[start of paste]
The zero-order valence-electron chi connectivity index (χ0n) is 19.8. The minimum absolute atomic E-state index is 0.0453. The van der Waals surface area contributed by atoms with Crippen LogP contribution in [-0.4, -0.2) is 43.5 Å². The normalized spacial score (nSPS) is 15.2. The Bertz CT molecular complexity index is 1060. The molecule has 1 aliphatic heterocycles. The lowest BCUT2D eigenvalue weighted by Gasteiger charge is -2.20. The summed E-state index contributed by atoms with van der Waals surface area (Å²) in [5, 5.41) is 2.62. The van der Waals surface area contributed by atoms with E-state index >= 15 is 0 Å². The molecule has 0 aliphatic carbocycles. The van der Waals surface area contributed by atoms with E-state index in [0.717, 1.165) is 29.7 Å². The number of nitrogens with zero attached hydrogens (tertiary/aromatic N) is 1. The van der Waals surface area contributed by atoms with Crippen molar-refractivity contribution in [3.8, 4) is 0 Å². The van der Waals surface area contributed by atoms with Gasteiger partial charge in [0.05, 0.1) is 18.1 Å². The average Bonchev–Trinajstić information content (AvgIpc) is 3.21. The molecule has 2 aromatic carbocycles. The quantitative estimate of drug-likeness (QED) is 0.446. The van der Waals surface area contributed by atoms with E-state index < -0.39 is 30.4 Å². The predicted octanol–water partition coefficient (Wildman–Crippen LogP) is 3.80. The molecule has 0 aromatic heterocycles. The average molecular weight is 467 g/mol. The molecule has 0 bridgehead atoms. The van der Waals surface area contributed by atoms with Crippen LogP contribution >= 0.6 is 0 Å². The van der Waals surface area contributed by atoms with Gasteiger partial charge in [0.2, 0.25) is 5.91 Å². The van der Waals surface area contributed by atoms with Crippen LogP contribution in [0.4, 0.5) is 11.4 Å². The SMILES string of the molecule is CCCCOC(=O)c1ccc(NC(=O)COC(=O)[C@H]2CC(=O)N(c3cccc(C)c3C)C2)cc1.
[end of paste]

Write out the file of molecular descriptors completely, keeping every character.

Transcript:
The zero-order valence-electron chi connectivity index (χ0n) is 19.8. The minimum absolute atomic E-state index is 0.0453. The van der Waals surface area contributed by atoms with Crippen LogP contribution in [-0.4, -0.2) is 43.5 Å². The normalized spacial score (nSPS) is 15.2. The Bertz CT molecular complexity index is 1060. The molecule has 1 aliphatic heterocycles. The lowest BCUT2D eigenvalue weighted by Gasteiger charge is -2.20. The summed E-state index contributed by atoms with van der Waals surface area (Å²) in [5, 5.41) is 2.62. The van der Waals surface area contributed by atoms with E-state index >= 15 is 0 Å². The molecule has 0 aliphatic carbocycles. The van der Waals surface area contributed by atoms with E-state index in [0.717, 1.165) is 29.7 Å². The number of nitrogens with zero attached hydrogens (tertiary/aromatic N) is 1. The van der Waals surface area contributed by atoms with Crippen molar-refractivity contribution in [3.8, 4) is 0 Å². The van der Waals surface area contributed by atoms with Gasteiger partial charge in [0.05, 0.1) is 18.1 Å². The average Bonchev–Trinajstić information content (AvgIpc) is 3.21. The molecule has 2 aromatic carbocycles. The quantitative estimate of drug-likeness (QED) is 0.446. The van der Waals surface area contributed by atoms with E-state index < -0.39 is 30.4 Å². The predicted octanol–water partition coefficient (Wildman–Crippen LogP) is 3.80. The molecule has 0 aromatic heterocycles. The average molecular weight is 467 g/mol. The molecule has 0 bridgehead atoms. The van der Waals surface area contributed by atoms with Crippen LogP contribution >= 0.6 is 0 Å². The van der Waals surface area contributed by atoms with Gasteiger partial charge in [0.2, 0.25) is 5.91 Å². The van der Waals surface area contributed by atoms with Crippen LogP contribution in [0.4, 0.5) is 11.4 Å². The SMILES string of the molecule is CCCCOC(=O)c1ccc(NC(=O)COC(=O)[C@H]2CC(=O)N(c3cccc(C)c3C)C2)cc1.